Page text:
Is 'Alice's Adventures in Wonderland' a book for children or adults?

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Is Alice’s Adventures in Wonderland a book for children or for adults? You may discuss one or both of the Alice books.

‘Alice’s Adventures in Wonderland’ is a novel written by the English author Lewis Carroll in 1865, the story tells of a young girl named Alice following a talking white rabbit down a rabbit hole into a fantasy world full of amazing creatures and sights. This premise is very much one which seems typical of a piece of literature aimed at children, with it’s over the top characters and surreal atmosphere it is just as appealing to modern children as it was to the children of 1865. However if one were to look at the sub text, wordplay, philosophical ideas, character allusions or the huge amount of meaning within his story it is clear that Carroll did not just have a child audience in mind.

Alice in Wonderland is a book very much about the anxiety of Alice, she is often lost or bewildered trying to get in or out of some place or another.

“There were doors all round the hall, but they were all locked; and when Alice had been all the way down one side and up the other, trying every door, she walked sadly down the middle, wondering how she was ever going to get out again.” (Page 40, Wordsworth Classics Edition, 1992)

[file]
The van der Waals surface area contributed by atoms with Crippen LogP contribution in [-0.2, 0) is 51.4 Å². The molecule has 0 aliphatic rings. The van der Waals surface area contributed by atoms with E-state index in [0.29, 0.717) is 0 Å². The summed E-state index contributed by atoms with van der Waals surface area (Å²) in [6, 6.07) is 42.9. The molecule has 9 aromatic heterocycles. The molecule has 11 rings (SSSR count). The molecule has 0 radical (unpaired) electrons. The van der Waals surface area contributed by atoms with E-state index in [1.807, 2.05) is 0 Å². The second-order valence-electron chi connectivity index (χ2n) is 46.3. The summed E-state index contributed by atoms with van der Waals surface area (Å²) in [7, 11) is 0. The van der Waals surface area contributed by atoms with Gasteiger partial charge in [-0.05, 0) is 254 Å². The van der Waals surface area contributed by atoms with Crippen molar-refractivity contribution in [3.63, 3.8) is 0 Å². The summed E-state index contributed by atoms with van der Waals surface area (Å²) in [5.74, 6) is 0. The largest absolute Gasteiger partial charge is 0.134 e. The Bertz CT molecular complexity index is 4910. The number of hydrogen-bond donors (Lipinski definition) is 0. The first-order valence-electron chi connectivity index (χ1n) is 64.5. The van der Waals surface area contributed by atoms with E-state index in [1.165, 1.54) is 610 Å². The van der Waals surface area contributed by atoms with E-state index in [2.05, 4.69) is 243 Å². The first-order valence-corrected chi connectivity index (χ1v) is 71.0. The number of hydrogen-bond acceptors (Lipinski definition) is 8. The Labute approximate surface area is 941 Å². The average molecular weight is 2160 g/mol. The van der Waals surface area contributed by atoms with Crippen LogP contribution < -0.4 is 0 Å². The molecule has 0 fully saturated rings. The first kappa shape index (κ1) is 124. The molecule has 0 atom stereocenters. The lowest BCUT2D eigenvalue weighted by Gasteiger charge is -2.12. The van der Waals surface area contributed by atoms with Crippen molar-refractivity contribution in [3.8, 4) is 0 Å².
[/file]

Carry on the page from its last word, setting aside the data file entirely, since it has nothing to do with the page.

This sense of anxiety is exciting for both audiences, young and old. Unlike some of the later literal themes and concepts which would go above the heads of most children this sense of urgency and frustration lends itself to the story as a powerful literary device for both adults and child readers.

Lewis Carroll also published another book based off of ‘Alice’s Adventures in Wonderland’ called ‘The Nursery Alice’ in 1890 which was not only illustrated in colour, but was also simplified and made easier for children to understand. It was made clear within the story that it’s a dream from the start.

“‘Once upon a time, there was a little girl called Alice: and she had a very curious dream. Would you like to hear what it was that she dreamed about?” (Macmillan Edition, 1890)

It is clear from the fact that Carroll published this book that he atleast acknowledged that the original wasn’t suitable for atleast some children.

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The 1951 animated disney screenplay of ‘Alice’s Adventures in Wonderland’ with a few additional elements from‘Through the Looking Glass’ was primarily designed by disney for children. With a lack of the more philosophically complex and logical dialogue it was created to entertain children, not unlike the original publication but with much of the subtext removed. However, the 2010 Tim Burton film version is more directed towards a mature audience, it tells the story of an older and more mature Alice about to marry someone who she’d rather not. Flashbacks are used to explain that she suffered from nightmares as a ...

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